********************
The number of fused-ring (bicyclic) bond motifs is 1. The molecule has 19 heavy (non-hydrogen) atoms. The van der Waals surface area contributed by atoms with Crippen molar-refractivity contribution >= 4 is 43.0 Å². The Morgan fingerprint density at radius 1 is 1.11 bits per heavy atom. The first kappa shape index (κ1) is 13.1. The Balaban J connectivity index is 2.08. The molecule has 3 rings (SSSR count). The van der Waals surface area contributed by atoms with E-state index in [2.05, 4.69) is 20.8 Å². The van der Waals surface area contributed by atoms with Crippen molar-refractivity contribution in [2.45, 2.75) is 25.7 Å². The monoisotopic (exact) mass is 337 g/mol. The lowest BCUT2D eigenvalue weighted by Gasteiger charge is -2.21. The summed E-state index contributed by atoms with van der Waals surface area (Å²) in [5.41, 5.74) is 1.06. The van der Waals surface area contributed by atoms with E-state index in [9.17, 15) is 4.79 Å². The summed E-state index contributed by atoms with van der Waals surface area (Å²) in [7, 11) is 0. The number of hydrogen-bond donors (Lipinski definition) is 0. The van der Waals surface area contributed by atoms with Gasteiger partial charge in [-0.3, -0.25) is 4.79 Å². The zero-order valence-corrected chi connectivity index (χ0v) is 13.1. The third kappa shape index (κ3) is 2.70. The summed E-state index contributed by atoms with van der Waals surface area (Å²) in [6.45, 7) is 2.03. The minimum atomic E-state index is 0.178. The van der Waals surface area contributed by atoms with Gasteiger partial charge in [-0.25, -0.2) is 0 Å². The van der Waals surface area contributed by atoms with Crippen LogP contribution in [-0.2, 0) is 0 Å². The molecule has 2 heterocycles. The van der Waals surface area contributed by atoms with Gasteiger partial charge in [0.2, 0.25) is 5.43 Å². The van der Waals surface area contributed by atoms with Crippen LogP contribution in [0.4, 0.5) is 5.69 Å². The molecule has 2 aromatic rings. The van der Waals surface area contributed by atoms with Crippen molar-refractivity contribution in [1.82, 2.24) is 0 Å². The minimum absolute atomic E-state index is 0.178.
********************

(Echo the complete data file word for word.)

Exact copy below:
The number of fused-ring (bicyclic) bond motifs is 1. The molecule has 19 heavy (non-hydrogen) atoms. The van der Waals surface area contributed by atoms with Crippen molar-refractivity contribution >= 4 is 43.0 Å². The Morgan fingerprint density at radius 1 is 1.11 bits per heavy atom. The first kappa shape index (κ1) is 13.1. The Balaban J connectivity index is 2.08. The molecule has 3 rings (SSSR count). The van der Waals surface area contributed by atoms with E-state index in [2.05, 4.69) is 20.8 Å². The van der Waals surface area contributed by atoms with Crippen molar-refractivity contribution in [2.45, 2.75) is 25.7 Å². The monoisotopic (exact) mass is 337 g/mol. The lowest BCUT2D eigenvalue weighted by Gasteiger charge is -2.21. The summed E-state index contributed by atoms with van der Waals surface area (Å²) in [5.41, 5.74) is 1.06. The van der Waals surface area contributed by atoms with E-state index in [9.17, 15) is 4.79 Å². The summed E-state index contributed by atoms with van der Waals surface area (Å²) in [7, 11) is 0. The number of hydrogen-bond donors (Lipinski definition) is 0. The van der Waals surface area contributed by atoms with Gasteiger partial charge in [-0.3, -0.25) is 4.79 Å². The zero-order valence-corrected chi connectivity index (χ0v) is 13.1. The third kappa shape index (κ3) is 2.70. The summed E-state index contributed by atoms with van der Waals surface area (Å²) in [6.45, 7) is 2.03. The minimum atomic E-state index is 0.178. The van der Waals surface area contributed by atoms with Gasteiger partial charge in [-0.25, -0.2) is 0 Å². The van der Waals surface area contributed by atoms with Crippen LogP contribution in [-0.2, 0) is 0 Å². The molecule has 2 heterocycles. The van der Waals surface area contributed by atoms with Gasteiger partial charge in [0.2, 0.25) is 5.43 Å². The van der Waals surface area contributed by atoms with Crippen LogP contribution in [0.4, 0.5) is 5.69 Å². The molecule has 2 aromatic rings. The van der Waals surface area contributed by atoms with Crippen molar-refractivity contribution in [1.82, 2.24) is 0 Å². The minimum absolute atomic E-state index is 0.178.